Background: A Booming Global Travel Industry

As the global community becomes increasingly connected, the volume of international travel for both business and pleasure is at an all time high.

In recent years, the most quickly expanding segment of travelers has been young individuals traveling abroad to expand their cultural horizons and develop skills that will increase their professional prospects in the global marketplace.

Young people between the ages of 18-25 are now traveling to more places and spending more money and time on these excursions than ever before. According to Forbes Magazine, over $200 billion of the estimated $1 trillion that the travel tourism industry grossed in 2012 came from this consumer segment, and this trend is expected to increase steadily.

A new study conducted by the World Youth Student and Educational Travel Confederation provided a comprehensive view of this newly emerging segment of travelers, which now accounts for over 20% of all global travel spending. The report highlighted several key points about these young travelers:

  • Young people are traveling for educational and professional purposes – not leisure. With global unemployment remaining high, more young adults are now deferring their entrance into the job market in favor of traveling abroad to learn languages, work for non-profit and volunteer organizations, or gain some type of international work experience.
  • Young people are now spending longer periods of time abroad, and requiring more goods and services during their travel periods.
  • The destinations young people are visiting is shifting; rather than spending time in major international cities, this travel segment tends to spend time in more remote areas of the country they are visiting.

It is no secret that this market segment is on the rise. Travel organizations, governmental travel bureaus, and hospitality providers are now looking to attract these young tourists to their destinations. In order to make their product as attractive as possible to travelers, however, travel marketers must thoroughly understand the needs of their customer base.

Essential Research Question: How to Meet the Needs of a Growing Travel Industry

A focus group discussion is a great way to elicit rich insights into the psyche of the traveler, since many people are happy to speak about their travel experiences with great enthusiasm.

The fact that this topic naturally prompts rich discussion is certainly to a researcher’s benefit, but this can also present challenges in designing a fruitful study. How do you make sure respondents are providing valuable information as opposed to lengthy personal anecdotes and experiences? How can you prevent the more dominant participants from taking valuable group time to give a detailed account of all the ceviche they ate in Machu Picchu?

Identify Key Needs and Get Specific!

Before developing a discussion guide for a focus group on travel, it is essential to distinguish between priority issues and problem topics. The former are points that will elicit specific and valuable insights for the client; the latter are irrelevant points likely to lead participants into meandering and superficial discussion.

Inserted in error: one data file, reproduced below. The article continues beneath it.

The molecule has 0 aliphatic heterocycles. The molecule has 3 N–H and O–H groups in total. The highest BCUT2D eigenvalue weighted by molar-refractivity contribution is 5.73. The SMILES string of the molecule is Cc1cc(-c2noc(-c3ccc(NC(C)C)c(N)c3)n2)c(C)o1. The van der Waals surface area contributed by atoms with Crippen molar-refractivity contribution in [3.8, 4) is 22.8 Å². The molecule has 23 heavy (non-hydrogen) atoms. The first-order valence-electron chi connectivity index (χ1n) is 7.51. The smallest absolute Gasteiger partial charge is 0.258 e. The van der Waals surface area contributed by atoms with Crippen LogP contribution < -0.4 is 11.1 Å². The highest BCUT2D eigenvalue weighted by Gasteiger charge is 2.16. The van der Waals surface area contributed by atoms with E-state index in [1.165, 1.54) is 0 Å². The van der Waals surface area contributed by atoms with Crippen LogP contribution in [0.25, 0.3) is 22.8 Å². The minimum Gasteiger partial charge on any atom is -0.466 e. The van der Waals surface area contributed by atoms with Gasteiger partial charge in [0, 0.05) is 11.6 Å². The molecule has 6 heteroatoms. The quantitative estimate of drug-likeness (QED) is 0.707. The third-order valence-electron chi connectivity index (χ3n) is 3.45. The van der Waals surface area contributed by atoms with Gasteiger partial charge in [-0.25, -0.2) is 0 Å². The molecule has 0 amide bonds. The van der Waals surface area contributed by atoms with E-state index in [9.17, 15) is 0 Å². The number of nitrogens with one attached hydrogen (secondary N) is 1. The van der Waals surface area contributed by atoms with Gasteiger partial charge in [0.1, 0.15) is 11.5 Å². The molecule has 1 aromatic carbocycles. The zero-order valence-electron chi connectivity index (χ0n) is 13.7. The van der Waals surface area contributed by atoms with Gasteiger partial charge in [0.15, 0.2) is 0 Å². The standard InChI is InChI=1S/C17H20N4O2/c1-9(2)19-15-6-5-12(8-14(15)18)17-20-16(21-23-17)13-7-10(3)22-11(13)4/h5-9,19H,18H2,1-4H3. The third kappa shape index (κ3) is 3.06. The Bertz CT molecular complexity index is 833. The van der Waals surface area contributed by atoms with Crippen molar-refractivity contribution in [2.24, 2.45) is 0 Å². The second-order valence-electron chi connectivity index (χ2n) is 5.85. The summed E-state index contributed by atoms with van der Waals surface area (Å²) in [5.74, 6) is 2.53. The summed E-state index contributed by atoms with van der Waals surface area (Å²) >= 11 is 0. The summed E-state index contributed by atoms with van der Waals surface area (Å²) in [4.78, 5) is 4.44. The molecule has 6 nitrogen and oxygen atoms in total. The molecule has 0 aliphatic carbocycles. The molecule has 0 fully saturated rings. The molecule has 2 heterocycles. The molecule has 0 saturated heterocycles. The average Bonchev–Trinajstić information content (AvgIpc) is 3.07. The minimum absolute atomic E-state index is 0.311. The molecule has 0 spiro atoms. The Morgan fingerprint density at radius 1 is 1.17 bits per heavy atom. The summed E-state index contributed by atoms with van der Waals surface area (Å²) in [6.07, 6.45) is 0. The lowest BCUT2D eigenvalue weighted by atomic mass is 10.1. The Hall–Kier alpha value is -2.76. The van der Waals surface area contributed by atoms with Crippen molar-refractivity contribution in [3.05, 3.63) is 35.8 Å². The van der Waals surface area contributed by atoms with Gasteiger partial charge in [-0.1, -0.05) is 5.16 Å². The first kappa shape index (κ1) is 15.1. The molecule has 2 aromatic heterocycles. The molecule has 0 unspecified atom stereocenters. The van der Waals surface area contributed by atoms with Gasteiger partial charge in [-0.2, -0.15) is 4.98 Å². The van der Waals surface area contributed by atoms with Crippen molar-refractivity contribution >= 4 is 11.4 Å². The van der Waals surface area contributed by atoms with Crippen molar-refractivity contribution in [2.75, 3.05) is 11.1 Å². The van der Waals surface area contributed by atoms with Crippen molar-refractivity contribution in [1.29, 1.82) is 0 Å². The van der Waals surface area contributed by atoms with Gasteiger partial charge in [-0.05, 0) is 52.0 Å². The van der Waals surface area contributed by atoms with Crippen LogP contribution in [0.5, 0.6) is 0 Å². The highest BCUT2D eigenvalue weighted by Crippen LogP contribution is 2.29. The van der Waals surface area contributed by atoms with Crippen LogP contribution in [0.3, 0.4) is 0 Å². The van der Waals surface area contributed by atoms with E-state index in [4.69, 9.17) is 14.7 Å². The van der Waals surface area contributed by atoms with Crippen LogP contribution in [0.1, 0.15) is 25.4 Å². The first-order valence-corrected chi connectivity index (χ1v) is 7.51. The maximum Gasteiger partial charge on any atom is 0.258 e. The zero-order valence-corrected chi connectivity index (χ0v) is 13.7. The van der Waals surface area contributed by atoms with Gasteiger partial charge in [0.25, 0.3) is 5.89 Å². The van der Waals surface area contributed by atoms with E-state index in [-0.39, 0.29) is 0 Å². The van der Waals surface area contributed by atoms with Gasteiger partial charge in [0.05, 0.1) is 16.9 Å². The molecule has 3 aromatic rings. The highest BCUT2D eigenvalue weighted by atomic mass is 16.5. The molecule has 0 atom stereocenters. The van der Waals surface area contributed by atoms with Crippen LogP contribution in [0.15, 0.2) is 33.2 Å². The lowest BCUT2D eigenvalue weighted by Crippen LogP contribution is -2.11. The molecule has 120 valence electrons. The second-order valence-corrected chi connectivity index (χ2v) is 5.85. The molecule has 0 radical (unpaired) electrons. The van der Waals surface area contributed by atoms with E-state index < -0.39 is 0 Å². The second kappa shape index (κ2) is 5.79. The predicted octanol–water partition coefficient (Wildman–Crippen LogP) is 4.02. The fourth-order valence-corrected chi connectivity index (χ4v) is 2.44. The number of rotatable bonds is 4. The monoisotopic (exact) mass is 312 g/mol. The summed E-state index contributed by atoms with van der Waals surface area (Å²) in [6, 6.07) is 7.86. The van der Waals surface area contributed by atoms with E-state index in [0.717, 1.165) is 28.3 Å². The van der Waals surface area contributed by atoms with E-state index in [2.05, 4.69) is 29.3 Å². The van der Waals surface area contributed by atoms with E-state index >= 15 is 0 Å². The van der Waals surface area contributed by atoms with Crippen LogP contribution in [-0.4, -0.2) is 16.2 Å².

How can you tell the difference? In a recent study conducted by SIS International Research on airport purchasing behavior, for instance, a client was interested in understanding international travelers’ attitudes towards shopping in airports. More specifically, the client wondered whether passengers see an advantage to buying items in airports as opposed to in their city of destination, and if so, which items in particular do they perceive this way?

To extract this information, these groups were designed with a heavily visual structure. Throughout the discussions, respondents were shown photos of shopping areas in airports, airport shopping brochures, and other value messages currently distributed at arriving terminals. By keeping respondents focused on a visual prompt, the moderator had an invaluable tool at his disposal. Instead of allowing participants to offer up general accounts of their travel experiences, these visual aids helped keep the discussion focused on their attitudes towards airport shopping, and their reactions towards the shopping environments and value communications displayed in the photos.

This approach was instrumental in highlighting the study’s key findings:

  • American passengers perceive high value in purchasing duty free alcohol and spirits, and little to no value in cosmetics, clothing accessories, and jewelry purchased in airports.
  • Passengers expect inflated food prices in airports, and are willing to spend 20-30% more than they would outside the airport.
  • American travelers are interested in unique cultural experiences in airports that reflect the place they are in. When an airport shops sell local food, beverages, and clothing items in a manner that reflects pride in their local culture, passengers are more likely to take note and purchase these items.

Thanks to a precise discussion guide based on strong visual aids, these focus groups delivered specific and actionable results for the client.

Although a ten minute story about fly fishing in Norway may have been enthralling to some, it would not have shed any light on purchasing behavior in airports. In this care, a discussion based firmly on visual stimuli proved an excellent method of separating the wheat from the chaff in a focus group on travel.